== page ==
Manufactured by P. Øie Stordalen per Ålesund. These off-road motorcycles were built before WWII using parts sourced from Øglænd, but with its own tank and a Villiers engine. He also sold machines under the Solo brand.
Produced by G. L. Skahjem of Oslo in the 1930s, the Regent concern was a bicycle and sports shop in Pilestredet 39D. Their motorcycle was powered by a 98cc Sachs engine and weighed 60 kg. In an advertisement from 1934 it is referred to as "the all-rounder's motorcycle with a specially built frame, balloon tyres and engine with gears and neutral".
Oscar Engstrøm, a foreman at bicycle importer C.S. Sontum, built a motorcycle in 1903 which is displayed at the Norwegian Vehicle History Museum in Lillehammer. An Engstrøm is listed in the vehicle register and is probably the same machine.
This must be one of the most remarkable "barn finds" of all time. Dragged from the bushland where it was found and then lovingly restored, the enormous unit-construction two litre transverse V-four was built by Norwegian engineer Christian Larsen at Norsk Hydro Rjukan in 1922. The engine has four cylinders from 1000cc Indian Powerplus twins.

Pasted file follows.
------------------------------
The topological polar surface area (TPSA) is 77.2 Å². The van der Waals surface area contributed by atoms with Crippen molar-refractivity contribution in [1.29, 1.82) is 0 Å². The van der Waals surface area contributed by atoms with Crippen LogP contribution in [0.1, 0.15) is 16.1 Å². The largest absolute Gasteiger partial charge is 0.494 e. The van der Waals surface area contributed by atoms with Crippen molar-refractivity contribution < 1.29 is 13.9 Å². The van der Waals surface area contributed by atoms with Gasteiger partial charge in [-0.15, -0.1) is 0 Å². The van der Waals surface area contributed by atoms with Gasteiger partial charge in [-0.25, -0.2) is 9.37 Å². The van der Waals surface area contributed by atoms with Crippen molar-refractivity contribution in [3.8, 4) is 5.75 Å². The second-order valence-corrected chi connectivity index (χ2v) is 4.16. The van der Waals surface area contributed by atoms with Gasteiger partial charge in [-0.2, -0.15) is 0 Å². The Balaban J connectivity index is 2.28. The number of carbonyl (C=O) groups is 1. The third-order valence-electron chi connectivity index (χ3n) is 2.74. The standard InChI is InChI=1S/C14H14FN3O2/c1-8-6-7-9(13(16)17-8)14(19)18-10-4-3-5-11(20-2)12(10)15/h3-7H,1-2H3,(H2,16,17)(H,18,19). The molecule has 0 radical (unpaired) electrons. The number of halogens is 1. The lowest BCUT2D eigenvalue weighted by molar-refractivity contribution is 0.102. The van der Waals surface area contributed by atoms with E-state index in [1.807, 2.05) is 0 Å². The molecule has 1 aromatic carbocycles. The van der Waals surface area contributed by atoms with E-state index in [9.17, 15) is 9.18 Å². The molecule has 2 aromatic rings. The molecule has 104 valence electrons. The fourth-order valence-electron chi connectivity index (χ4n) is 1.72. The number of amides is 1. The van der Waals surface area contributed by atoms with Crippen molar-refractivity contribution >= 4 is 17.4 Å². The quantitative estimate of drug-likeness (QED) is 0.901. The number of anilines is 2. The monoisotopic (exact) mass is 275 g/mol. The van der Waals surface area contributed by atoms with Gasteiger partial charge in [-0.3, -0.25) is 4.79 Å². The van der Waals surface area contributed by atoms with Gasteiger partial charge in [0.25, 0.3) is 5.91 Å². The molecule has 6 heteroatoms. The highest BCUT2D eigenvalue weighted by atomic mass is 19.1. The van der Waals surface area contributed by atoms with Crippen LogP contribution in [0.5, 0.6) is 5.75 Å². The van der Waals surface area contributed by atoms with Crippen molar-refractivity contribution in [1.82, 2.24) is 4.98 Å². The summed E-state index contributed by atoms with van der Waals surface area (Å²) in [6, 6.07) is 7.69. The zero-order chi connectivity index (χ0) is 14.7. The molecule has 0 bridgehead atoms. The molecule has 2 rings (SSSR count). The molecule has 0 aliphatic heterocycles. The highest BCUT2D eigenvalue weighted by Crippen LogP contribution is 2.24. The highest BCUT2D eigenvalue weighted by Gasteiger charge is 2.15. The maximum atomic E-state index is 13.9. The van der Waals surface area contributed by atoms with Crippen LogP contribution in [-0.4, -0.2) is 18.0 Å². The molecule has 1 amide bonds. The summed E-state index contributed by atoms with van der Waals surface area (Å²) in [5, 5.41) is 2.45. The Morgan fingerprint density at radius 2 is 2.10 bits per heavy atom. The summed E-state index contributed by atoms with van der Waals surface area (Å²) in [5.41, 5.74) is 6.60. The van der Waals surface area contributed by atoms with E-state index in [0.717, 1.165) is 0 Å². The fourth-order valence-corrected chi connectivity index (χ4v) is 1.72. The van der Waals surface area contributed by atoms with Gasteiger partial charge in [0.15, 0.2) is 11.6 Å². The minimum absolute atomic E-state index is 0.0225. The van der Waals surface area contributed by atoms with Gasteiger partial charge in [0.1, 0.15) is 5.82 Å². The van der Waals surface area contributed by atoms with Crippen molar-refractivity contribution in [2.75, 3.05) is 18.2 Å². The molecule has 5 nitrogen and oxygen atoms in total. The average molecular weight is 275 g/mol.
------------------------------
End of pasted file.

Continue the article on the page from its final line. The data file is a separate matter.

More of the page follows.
The sophisticated machine with its aluminium sidecar was in use until 1934 and made many long trips in Norway carrying Larsen, his wife, their three children and two dogs.
Sources: spanjola.no, Tore Olsen, NMs.
Sigurd Tjøsvoll, from Åkerhavn on Karmøy, made several versions of a monowheel where the driver sat inside the wheel. The first of these appeared in 1928 and was followed by others powered by single- and twin-cylinder (Douglas 350) petrol engines and an electric motor.
The engine, seat, footrests and a steering mechanism which caused the wheel to tilt were inside the circumference. Sigurd claimed the top speed was 200 km/h, and was not exaggerating when he added that the brakes were a considerable problem.
Tjøsvoll was quite the inventor and had several patents, one of which was for a device named "folkeflyet" which received considerable attention. It had the appearance of a bewildered Darlek.
Fred Olsen, a Bultaco importer and leading light in Observed Trials in Norway, joined forces with Rolf Welde to construct trials machines. Welde built the frames, and Olsen developed the engines which were initially from Tempo and later from Sachs. The 200cc Sachs engines were expanded to 204 and 208cc using Saab pistons. Forks were from JØS and Ceriani. At least 5 motorcycles were created. All have disappeared into the mists.